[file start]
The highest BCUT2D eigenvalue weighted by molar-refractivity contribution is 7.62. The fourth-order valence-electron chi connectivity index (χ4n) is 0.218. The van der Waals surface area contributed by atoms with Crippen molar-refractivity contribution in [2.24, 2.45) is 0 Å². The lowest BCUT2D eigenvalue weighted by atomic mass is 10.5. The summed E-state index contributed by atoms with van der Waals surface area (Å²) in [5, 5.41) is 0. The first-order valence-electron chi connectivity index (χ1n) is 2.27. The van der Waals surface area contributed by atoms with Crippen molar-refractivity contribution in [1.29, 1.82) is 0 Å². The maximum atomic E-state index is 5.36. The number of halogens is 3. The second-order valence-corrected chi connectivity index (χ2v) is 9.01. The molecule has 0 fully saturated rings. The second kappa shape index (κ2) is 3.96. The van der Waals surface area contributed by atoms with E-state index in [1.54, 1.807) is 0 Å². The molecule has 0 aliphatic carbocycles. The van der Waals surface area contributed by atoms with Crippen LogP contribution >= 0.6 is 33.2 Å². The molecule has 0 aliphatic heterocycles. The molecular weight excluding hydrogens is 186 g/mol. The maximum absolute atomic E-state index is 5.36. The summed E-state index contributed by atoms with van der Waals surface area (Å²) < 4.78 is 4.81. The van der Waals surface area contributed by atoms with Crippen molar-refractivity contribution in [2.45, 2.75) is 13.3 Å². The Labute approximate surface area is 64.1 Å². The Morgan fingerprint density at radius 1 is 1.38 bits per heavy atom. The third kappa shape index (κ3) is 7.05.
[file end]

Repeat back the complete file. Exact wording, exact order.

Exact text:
The highest BCUT2D eigenvalue weighted by molar-refractivity contribution is 7.62. The fourth-order valence-electron chi connectivity index (χ4n) is 0.218. The van der Waals surface area contributed by atoms with Crippen molar-refractivity contribution in [2.24, 2.45) is 0 Å². The lowest BCUT2D eigenvalue weighted by atomic mass is 10.5. The summed E-state index contributed by atoms with van der Waals surface area (Å²) in [5, 5.41) is 0. The first-order valence-electron chi connectivity index (χ1n) is 2.27. The van der Waals surface area contributed by atoms with Crippen molar-refractivity contribution in [1.29, 1.82) is 0 Å². The maximum atomic E-state index is 5.36. The number of halogens is 3. The second-order valence-corrected chi connectivity index (χ2v) is 9.01. The molecule has 0 fully saturated rings. The second kappa shape index (κ2) is 3.96. The van der Waals surface area contributed by atoms with E-state index in [1.54, 1.807) is 0 Å². The molecule has 0 aliphatic carbocycles. The van der Waals surface area contributed by atoms with Crippen LogP contribution >= 0.6 is 33.2 Å². The molecule has 0 aliphatic heterocycles. The molecular weight excluding hydrogens is 186 g/mol. The maximum absolute atomic E-state index is 5.36. The summed E-state index contributed by atoms with van der Waals surface area (Å²) < 4.78 is 4.81. The van der Waals surface area contributed by atoms with Crippen molar-refractivity contribution in [2.45, 2.75) is 13.3 Å². The Labute approximate surface area is 64.1 Å². The Morgan fingerprint density at radius 1 is 1.38 bits per heavy atom. The third kappa shape index (κ3) is 7.05.